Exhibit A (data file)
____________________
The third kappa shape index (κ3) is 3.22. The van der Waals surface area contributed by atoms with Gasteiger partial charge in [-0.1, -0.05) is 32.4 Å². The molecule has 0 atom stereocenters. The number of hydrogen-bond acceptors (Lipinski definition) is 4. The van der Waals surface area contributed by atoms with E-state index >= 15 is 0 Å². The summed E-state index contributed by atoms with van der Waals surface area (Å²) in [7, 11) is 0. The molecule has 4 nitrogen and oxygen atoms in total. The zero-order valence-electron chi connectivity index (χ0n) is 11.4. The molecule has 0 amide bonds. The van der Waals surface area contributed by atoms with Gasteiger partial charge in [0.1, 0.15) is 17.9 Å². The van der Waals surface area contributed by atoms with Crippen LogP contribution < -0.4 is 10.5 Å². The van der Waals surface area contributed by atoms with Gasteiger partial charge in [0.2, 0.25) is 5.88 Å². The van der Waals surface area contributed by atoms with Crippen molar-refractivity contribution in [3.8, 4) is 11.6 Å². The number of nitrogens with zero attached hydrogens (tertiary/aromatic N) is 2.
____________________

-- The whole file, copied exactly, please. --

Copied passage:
The third kappa shape index (κ3) is 3.22. The van der Waals surface area contributed by atoms with Gasteiger partial charge in [-0.1, -0.05) is 32.4 Å². The molecule has 0 atom stereocenters. The number of hydrogen-bond acceptors (Lipinski definition) is 4. The van der Waals surface area contributed by atoms with E-state index >= 15 is 0 Å². The summed E-state index contributed by atoms with van der Waals surface area (Å²) in [7, 11) is 0. The molecule has 4 nitrogen and oxygen atoms in total. The zero-order valence-electron chi connectivity index (χ0n) is 11.4. The molecule has 0 amide bonds. The van der Waals surface area contributed by atoms with Gasteiger partial charge in [0.1, 0.15) is 17.9 Å². The van der Waals surface area contributed by atoms with Crippen LogP contribution < -0.4 is 10.5 Å². The van der Waals surface area contributed by atoms with Gasteiger partial charge in [0.2, 0.25) is 5.88 Å². The van der Waals surface area contributed by atoms with Crippen molar-refractivity contribution in [3.8, 4) is 11.6 Å². The number of nitrogens with zero attached hydrogens (tertiary/aromatic N) is 2.